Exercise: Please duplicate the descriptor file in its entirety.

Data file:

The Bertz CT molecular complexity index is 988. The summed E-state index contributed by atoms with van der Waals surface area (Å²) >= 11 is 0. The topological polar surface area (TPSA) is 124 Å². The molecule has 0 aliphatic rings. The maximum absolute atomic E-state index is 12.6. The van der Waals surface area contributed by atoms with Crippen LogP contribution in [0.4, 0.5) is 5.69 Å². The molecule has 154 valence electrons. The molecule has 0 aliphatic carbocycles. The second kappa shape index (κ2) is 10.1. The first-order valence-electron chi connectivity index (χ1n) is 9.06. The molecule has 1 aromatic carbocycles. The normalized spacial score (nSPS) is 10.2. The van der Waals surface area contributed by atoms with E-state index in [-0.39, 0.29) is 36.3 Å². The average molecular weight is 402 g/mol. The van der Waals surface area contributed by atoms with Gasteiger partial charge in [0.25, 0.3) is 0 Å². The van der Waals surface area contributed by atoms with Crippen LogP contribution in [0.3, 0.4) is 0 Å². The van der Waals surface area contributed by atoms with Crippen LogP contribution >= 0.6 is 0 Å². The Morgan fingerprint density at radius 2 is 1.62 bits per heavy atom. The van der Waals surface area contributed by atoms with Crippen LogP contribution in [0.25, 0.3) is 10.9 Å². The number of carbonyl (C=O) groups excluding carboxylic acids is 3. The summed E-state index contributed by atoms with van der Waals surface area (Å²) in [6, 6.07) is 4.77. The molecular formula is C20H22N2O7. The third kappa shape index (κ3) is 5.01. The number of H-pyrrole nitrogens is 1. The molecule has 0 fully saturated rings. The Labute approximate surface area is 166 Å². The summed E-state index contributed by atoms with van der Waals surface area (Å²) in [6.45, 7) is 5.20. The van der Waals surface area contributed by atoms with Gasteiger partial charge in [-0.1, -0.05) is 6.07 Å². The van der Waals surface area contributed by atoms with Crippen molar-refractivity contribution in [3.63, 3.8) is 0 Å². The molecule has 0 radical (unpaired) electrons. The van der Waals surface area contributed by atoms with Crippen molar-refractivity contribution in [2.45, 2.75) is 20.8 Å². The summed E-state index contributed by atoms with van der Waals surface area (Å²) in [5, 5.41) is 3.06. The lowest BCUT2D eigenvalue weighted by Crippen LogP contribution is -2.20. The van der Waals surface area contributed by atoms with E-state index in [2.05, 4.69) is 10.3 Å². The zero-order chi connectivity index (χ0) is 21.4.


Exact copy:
The Bertz CT molecular complexity index is 988. The summed E-state index contributed by atoms with van der Waals surface area (Å²) >= 11 is 0. The topological polar surface area (TPSA) is 124 Å². The molecule has 0 aliphatic rings. The maximum absolute atomic E-state index is 12.6. The van der Waals surface area contributed by atoms with Crippen LogP contribution in [0.4, 0.5) is 5.69 Å². The molecule has 154 valence electrons. The molecule has 0 aliphatic carbocycles. The second kappa shape index (κ2) is 10.1. The first-order valence-electron chi connectivity index (χ1n) is 9.06. The molecule has 1 aromatic carbocycles. The normalized spacial score (nSPS) is 10.2. The van der Waals surface area contributed by atoms with E-state index in [-0.39, 0.29) is 36.3 Å². The average molecular weight is 402 g/mol. The van der Waals surface area contributed by atoms with Gasteiger partial charge in [0.25, 0.3) is 0 Å². The van der Waals surface area contributed by atoms with Crippen LogP contribution in [0.3, 0.4) is 0 Å². The van der Waals surface area contributed by atoms with Crippen LogP contribution >= 0.6 is 0 Å². The Morgan fingerprint density at radius 2 is 1.62 bits per heavy atom. The van der Waals surface area contributed by atoms with Crippen LogP contribution in [0.25, 0.3) is 10.9 Å². The number of carbonyl (C=O) groups excluding carboxylic acids is 3. The summed E-state index contributed by atoms with van der Waals surface area (Å²) in [6, 6.07) is 4.77. The molecular formula is C20H22N2O7. The third kappa shape index (κ3) is 5.01. The number of H-pyrrole nitrogens is 1. The molecule has 0 fully saturated rings. The Labute approximate surface area is 166 Å². The summed E-state index contributed by atoms with van der Waals surface area (Å²) in [6.45, 7) is 5.20. The van der Waals surface area contributed by atoms with Gasteiger partial charge in [-0.1, -0.05) is 6.07 Å². The van der Waals surface area contributed by atoms with Crippen molar-refractivity contribution in [3.63, 3.8) is 0 Å². The molecule has 0 radical (unpaired) electrons. The van der Waals surface area contributed by atoms with Crippen molar-refractivity contribution in [2.45, 2.75) is 20.8 Å². The summed E-state index contributed by atoms with van der Waals surface area (Å²) in [5, 5.41) is 3.06. The lowest BCUT2D eigenvalue weighted by Crippen LogP contribution is -2.20. The van der Waals surface area contributed by atoms with E-state index in [2.05, 4.69) is 10.3 Å². The zero-order chi connectivity index (χ0) is 21.4.